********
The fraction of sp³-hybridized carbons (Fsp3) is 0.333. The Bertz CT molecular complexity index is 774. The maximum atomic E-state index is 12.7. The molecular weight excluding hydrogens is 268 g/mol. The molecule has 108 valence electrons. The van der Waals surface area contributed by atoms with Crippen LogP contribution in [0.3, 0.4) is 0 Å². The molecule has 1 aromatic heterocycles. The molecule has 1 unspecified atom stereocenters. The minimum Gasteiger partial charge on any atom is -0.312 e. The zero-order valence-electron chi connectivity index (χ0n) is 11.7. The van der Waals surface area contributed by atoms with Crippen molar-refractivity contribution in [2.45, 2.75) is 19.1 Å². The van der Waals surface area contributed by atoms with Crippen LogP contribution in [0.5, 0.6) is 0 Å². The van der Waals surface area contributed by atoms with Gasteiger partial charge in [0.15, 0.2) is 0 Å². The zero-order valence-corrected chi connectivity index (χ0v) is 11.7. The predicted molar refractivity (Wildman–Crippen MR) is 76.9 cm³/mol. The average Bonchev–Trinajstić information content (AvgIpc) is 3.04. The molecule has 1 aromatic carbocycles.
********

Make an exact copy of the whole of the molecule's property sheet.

The fraction of sp³-hybridized carbons (Fsp3) is 0.333. The Bertz CT molecular complexity index is 774. The maximum atomic E-state index is 12.7. The molecular weight excluding hydrogens is 268 g/mol. The molecule has 108 valence electrons. The van der Waals surface area contributed by atoms with Crippen LogP contribution in [0.3, 0.4) is 0 Å². The molecule has 1 aromatic heterocycles. The molecule has 1 unspecified atom stereocenters. The minimum Gasteiger partial charge on any atom is -0.312 e. The zero-order valence-electron chi connectivity index (χ0n) is 11.7. The van der Waals surface area contributed by atoms with Crippen molar-refractivity contribution in [2.45, 2.75) is 19.1 Å². The van der Waals surface area contributed by atoms with Crippen LogP contribution in [0.5, 0.6) is 0 Å². The van der Waals surface area contributed by atoms with Gasteiger partial charge in [0.15, 0.2) is 0 Å². The zero-order valence-corrected chi connectivity index (χ0v) is 11.7. The predicted molar refractivity (Wildman–Crippen MR) is 76.9 cm³/mol. The average Bonchev–Trinajstić information content (AvgIpc) is 3.04. The molecule has 1 aromatic carbocycles.